and the Empire City: New York, 1825-1861" at the Metropolitan Museum
of Art was one of New York's high-profile art exhibitions in the
fall 2000 season. In fact, "Empire City," which gathered together
310 objects, was the largest exhibition of American art at the Met
in the last 30 years, proving the art of blockbuster exhibition
is by no means dead.
Voorsanger with "The Genius of Mirth" (97.13.1), a
marble statue that was modeled and carved in 1843-44 by New
Yorker Thomas Crawford (1813-1857) while in Rome.
ranging from Frederick Law Olmsted's proposals for a new central
park in Manhattan, to Tiffany jewelry worn by Mary Todd Lincoln
at her husband's 1861 inaugural ball, to Frederic Edwin Church's
monumental and hugely popular painting The Heart of the Andes (it
made its New York debut in 1859), "Empire City" splendidly captured
the decades in which New York City became, finally and indisputably,
the nation's cultural capital.
of free Met admission to all 1.5 million of the city's school children
and their families transformed "Empire City" into a major educational
event, and this must have particularly pleased its project director,
Catherine Hoover Voorsanger, a student in the Ph.D. Program in Art
History at the City University's Graduate Center.
Such a CUNY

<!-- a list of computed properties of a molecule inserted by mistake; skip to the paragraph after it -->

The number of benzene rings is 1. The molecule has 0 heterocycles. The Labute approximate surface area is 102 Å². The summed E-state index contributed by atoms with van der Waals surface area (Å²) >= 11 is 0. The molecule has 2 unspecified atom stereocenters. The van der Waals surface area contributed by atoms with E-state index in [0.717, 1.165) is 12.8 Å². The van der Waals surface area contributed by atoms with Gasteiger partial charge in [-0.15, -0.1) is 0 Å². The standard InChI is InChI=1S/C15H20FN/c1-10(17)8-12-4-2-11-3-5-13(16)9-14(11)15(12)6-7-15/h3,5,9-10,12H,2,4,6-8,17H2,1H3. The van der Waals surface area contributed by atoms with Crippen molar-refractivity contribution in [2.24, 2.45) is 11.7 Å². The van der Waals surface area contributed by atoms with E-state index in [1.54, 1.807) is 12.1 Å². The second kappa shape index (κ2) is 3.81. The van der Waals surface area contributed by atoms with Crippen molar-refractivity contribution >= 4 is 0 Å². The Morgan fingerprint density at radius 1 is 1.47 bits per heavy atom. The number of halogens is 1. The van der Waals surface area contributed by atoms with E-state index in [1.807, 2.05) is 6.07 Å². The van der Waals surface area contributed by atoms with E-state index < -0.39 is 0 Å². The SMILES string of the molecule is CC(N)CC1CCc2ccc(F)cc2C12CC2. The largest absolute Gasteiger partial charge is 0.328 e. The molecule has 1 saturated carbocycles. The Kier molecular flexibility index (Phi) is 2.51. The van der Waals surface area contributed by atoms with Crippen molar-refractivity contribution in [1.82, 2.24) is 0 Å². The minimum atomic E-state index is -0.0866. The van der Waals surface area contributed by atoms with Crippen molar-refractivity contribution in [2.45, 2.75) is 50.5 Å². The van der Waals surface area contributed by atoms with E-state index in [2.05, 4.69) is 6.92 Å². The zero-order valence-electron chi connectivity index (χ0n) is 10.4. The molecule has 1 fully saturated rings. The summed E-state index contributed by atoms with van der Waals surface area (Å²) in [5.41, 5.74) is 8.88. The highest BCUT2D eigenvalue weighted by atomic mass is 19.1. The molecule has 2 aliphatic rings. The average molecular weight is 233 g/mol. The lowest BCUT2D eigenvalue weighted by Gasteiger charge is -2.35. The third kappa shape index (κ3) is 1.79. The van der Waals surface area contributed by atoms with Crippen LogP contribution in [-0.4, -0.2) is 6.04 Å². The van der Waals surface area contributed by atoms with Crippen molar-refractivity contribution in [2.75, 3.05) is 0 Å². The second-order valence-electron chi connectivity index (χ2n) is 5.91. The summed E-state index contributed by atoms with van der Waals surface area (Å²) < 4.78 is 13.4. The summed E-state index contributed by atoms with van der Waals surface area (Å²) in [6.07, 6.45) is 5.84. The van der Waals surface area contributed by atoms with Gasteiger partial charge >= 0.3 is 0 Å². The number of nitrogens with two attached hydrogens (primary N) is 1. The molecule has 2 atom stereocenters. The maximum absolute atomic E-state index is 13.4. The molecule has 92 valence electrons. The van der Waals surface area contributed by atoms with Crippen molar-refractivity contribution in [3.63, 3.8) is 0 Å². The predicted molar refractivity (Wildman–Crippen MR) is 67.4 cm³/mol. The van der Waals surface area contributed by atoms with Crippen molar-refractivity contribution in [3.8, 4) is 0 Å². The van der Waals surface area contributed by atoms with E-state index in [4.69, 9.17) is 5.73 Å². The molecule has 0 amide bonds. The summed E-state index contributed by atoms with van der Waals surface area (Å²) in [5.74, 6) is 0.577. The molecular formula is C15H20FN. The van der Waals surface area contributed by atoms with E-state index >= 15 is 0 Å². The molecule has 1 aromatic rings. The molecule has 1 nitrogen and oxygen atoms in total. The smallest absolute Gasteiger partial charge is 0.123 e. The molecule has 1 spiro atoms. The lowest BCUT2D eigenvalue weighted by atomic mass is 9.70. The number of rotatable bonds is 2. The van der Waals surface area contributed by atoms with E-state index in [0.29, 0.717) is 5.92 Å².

curatorial connection is by no means unusual. Students in the Art
History Program have regularly been summoned to help shape major
exhibitions on the New York art scene. Wherever one looks, it seems,
a Graduate Center doctoral student is planning and producing an
important art exhibition at a major cultural institution in New
To name just
a few recent examples, "Urban Mythologies: The Bronx Represented
since the 1960s" at the Bronx Museum of the Arts was curated by
Betti-Sue Hertz and Lydia Yee, while Nancy Spector curated "Postmedia:
Conceptual Photography at the Guggenheim Museum Collection." Teresa
Carbone curated "Eastman Johnson: Painting America" at the Brooklyn
Museum of Art, and Susan Chevlowe curated "Common Man, Mythic Visions:
The Paintings of Ben Shahn" at the Jewish Museum.
Some of these CUNY art historians-in-progress hold prominent staff